“If money talks, my money should talk, and it apparently doesn’t seem to talk,” he said. “I’ll pull my $18,000 a year plus what I give if that’s in the best interests of KHSU, and I’m not sure that it is.”
Ricord said the administration doesn’t care about the station, so financial reprisals may not sway them.
He also offered to hire an attorney for Whiteside to see about restoring her employment, but only if she wants the job back. “What does Katie want?” he asked repeatedly. “Does she want her job back?”
Whiteside has steadfastly declined all comment on the grinding controversy. Friends say she is uncomfortable with the attention lavished on her since her dismissal and wishes to maintain what privacy she can.
“What do you want me to do?” Ricord asked. “Do you want me to pull my $20,000 a year out? Hold them to the fire? And do you think that’s gonna do any good?”
Ricord later said he was “conflicted” about pulling his station support, because it could give the administration “a reason to push it over the edge.”
Another headline happened when Program and Operations Coordinator Jessica Eden said Fretwell lied to her and made inappropriate comments about Whiteside. She said she had a “profound lack of confidence” in Fretwell.
“I found him lying to my face on a regular basis,” Eden said. She said he also spoke disparagingly of Whiteside several times, labeling her “damaged” and other unpleasant terms, and that he withheld information from her. “He was undermining her professionally,” Eden said. She said Whiteside was “targeted and harassed” by Fretwell. She referred to him as “his own little package of mess.”
“I feel completely unsafe at work,” Eden said. “I consider it a hostile work environment. I don’t know what’s coming next out of this guy.”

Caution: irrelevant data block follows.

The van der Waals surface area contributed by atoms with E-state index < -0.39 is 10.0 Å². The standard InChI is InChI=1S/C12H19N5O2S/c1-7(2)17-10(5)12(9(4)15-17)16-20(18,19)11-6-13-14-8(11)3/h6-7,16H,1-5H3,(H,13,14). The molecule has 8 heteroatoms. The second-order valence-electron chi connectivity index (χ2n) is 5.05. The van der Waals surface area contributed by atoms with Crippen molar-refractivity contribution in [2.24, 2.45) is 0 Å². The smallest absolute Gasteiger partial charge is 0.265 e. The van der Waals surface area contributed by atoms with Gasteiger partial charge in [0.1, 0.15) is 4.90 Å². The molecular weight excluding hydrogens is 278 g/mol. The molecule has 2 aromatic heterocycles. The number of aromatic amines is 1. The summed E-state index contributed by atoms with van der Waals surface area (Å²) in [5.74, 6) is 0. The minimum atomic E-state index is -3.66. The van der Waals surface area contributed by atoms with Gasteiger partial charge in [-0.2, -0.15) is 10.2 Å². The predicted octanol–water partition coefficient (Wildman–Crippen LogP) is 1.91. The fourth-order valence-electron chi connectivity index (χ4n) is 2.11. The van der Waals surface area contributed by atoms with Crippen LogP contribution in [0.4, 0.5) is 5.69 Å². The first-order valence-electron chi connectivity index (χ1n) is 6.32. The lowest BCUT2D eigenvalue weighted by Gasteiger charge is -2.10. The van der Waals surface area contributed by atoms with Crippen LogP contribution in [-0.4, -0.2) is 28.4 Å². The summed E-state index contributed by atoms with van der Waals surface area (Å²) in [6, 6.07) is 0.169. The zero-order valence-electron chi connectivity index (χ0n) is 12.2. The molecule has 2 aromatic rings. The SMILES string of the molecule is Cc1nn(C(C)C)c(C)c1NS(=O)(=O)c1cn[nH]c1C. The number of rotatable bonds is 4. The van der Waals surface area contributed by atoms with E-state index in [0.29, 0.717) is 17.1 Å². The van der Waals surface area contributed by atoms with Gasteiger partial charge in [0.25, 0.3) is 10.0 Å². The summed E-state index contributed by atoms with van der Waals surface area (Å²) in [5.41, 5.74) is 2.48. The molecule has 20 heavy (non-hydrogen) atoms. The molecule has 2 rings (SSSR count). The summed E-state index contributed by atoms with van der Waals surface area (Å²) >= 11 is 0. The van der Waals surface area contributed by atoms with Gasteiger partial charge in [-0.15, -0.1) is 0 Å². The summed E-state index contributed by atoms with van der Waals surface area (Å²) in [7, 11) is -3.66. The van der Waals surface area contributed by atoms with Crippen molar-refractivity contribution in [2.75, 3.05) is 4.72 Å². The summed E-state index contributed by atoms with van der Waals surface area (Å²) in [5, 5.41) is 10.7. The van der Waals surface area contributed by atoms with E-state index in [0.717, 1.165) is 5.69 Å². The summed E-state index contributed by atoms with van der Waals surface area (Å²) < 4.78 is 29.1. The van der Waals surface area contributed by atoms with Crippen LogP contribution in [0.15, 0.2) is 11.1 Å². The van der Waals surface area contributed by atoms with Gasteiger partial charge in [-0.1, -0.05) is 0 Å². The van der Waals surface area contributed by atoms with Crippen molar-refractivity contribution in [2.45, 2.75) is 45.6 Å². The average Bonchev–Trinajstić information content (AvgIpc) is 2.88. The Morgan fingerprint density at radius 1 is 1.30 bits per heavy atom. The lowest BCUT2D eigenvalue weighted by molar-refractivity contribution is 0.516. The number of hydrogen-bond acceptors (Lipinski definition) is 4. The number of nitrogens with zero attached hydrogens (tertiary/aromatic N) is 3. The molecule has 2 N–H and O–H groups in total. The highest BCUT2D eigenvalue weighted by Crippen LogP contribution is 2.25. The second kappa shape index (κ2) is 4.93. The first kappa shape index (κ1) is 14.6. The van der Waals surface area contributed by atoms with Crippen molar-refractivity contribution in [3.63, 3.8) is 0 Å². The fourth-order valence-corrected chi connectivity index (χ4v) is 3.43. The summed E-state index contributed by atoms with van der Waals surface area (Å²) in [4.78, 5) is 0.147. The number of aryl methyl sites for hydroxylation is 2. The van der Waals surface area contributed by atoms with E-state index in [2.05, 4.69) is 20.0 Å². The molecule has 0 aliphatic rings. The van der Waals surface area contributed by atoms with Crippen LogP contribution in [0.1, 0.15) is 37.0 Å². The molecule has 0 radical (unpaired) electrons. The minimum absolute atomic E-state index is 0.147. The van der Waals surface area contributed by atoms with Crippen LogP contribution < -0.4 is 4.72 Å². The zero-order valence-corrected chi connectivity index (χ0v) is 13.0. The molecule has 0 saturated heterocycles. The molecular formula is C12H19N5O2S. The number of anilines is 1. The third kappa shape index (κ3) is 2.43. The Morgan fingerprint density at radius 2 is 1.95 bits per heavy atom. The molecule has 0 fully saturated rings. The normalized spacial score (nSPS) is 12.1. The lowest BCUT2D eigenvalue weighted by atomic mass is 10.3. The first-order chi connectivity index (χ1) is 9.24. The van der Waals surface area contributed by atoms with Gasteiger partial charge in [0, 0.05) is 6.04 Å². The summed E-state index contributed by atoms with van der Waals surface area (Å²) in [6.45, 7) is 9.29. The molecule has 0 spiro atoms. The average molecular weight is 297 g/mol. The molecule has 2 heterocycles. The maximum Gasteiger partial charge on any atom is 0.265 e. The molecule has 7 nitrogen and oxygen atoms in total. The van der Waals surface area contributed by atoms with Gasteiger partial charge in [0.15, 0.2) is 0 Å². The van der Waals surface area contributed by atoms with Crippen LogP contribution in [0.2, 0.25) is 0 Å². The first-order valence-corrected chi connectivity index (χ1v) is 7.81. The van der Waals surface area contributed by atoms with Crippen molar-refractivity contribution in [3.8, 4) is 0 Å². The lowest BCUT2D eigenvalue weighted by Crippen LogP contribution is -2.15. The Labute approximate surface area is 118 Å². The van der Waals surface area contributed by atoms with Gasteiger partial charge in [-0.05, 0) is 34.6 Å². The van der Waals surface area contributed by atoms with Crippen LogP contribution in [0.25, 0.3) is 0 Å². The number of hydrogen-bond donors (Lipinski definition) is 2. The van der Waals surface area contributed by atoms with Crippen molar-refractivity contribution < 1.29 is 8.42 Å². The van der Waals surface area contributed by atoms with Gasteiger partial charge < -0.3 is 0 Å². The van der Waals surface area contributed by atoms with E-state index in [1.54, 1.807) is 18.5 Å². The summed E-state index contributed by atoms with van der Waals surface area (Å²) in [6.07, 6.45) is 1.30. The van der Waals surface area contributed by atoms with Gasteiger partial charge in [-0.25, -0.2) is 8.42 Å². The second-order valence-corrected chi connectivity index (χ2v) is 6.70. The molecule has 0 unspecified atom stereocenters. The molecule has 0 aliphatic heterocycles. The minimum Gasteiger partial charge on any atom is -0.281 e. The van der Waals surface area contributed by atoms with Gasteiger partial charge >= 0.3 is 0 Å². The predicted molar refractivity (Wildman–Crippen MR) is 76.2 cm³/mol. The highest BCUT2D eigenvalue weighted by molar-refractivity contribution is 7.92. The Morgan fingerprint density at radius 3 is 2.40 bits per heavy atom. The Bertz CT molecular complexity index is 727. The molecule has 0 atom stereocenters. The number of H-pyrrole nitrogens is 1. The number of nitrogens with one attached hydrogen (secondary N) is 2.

Added Eden, “Much of the staff comes up and hides in the studio with me because they do not want to be in Wagner House with him.”
“I can vouch for that,” Collingwood said. “Unfortunately, I don’t have that luxury,” Bryant said. “I’m the one who interacts the most now, and it is most uncomfortable.”
Though he hadn’t seen the CAB meeting (viewable at the KHSU Facebook page) Vice President Craig Wruck interrupted a family vacation to offer interim responses to the major issues raised.
He said “there is a lot of misinformation out there” regarding the station.
Wruck said the administration is looking at a strategic plan to best deliver KHSU’s unique hybrid model of public and community radio. That, he said, must include new “delivery channels” apart from the traditional broadcast radio.
One facet he said he’d like to restore to the station is “a bigger role for undergraduates,” with the station playing a larger role in curriculum. :”That was its roots and we’ve sort of deviated from that,” Wruck said.
He said a draft policy statement should be ready by fall, and that the CAB, staff and public “have to be involved.”
Wruck said he was initially “stunned” by the no confidence vote, but welcomes its feedback. “A healthy and creative environment requires diverse ideas on how to serve the public the best and we need an array of different perspectives,” Wruck said.
He said Fretwell came to KHSU with 30 years of radio experience, and that “he is here to make change and improvements.” He said he didn’t intend for the term “agent of change” to come off as negative, “but people definitely heard it that way.”
The questions before KHSU include “the station’s role in connection with the university’s mission, and how it relates to other university priorities.”
“The university needs to be confident that the radio station is fulfilling its mission.”
He said the lost support comprised perhaps 3 or 4 percent of station revenue, and called the losses “disconcerting.” He said the station will run a deficit this year, but that “We have the resources to operate at a deficit.” But, he said, the funds will not come from University Advancement.
With regard to Whiteside’s dismissal, Wruck said it was “very difficult” but that the management should be given “the benefit of the doubt.” He again took the blame for the messy way it went down.
“I should have done a better job of communicating with staff earlier,” he said. He said he understood how well-liked Whiteside is, but that “I don’t think she can be reinstated.”
Wruck confirmed that the CSU Office of Audit and Advisory Services (OAAS) will be looking at the station. Among the matters the OAAS will evaluate are liability when non-employees do programming, as well as liability for volunteers’ safety and security on state-owned facilities.
“It’s going to take time to rebuild trust and confidence, and we have to do that,” Wruck said. “The radio station is not going away.”